Sorrell Holds D.C. Fundraiser, Illuzzi Inches Closer to AG Challenge
As the vultures circle overhead, Vermont’s potentially vulnerable attorney general, Democrat Bill Sorrell, says he’s gearing up for a fight.
Reached Thursday afternoon on his way back from a Washington, D.C., conference of the National Association of Attorneys General, Sorrell said he held a fundraiser Sunday night that netted him “thousands” of dollars for his eighth reelection campaign — his first competitive race in years.
“If you’re asking me if I’m afraid of a fight, the answer is no,” Sorrell said. “My first D.C. fundraiser ever in almost 15 years? I think that’s a sign of taking it seriously.”
Sorrell (pictured at right) said the fundraiser was attended by former attorneys general and corporate members of the Democratic Attorneys General Association. To be in compliance with the campaign finance laws he’s charged with enforcing, Sorrell said, registered lobbyists were not invited to the bash.
Even as Sorrell works to fill his campaign coffers, State Sen. Vince Illuzzi (R-Essex/Orleans) said Thursday the odds are 75 percent that he’ll challenge Sorrell this November. The longtime Northeast Kingdom legislator, who also serves as Essex County States Attorney, said he spent the week reaching out to friends throughout Vermont to gauge support for a run.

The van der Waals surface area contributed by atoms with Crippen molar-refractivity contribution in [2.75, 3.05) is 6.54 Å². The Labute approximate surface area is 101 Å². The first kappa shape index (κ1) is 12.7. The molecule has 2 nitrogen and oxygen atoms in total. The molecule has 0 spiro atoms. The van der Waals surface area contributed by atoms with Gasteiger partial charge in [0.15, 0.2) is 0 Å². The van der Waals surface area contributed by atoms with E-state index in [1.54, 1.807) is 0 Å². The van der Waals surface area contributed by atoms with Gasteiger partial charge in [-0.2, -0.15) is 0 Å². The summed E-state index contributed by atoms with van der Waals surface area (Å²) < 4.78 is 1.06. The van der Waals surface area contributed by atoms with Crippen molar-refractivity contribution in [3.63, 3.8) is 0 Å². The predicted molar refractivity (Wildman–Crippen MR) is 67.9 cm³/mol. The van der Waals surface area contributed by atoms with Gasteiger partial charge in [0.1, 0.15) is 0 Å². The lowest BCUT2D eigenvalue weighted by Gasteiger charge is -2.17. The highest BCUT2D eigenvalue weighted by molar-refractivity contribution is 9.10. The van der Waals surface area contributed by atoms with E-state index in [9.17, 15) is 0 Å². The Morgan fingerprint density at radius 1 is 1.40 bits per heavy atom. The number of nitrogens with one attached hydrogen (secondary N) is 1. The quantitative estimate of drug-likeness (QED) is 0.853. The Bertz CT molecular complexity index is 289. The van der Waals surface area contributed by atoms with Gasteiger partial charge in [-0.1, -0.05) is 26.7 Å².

Explaining why he might jump in the race, Illuzzi characterized Sorrell’s tenure as AG as that of “an absentee owner.”
“I’m not sure he’s been a hands-on attorney general,” Illuzzi said. “He’s been in office since 1997 and most people don’t know him, don’t know his direction or policies, and I think you have to have your finger on the pulse.”
Sorrell has been under political pressure since January, when his office lost a high-profile federal lawsuit brought by Entergy Corp., which successfully argued that the legislature overstepped its bounds in refusing to allow the company’s Vermont Yankee nuclear power plant to continue operating. Illuzzi said Sorrell’s handling of the case is one of the reasons the legislator is mulling a challenge.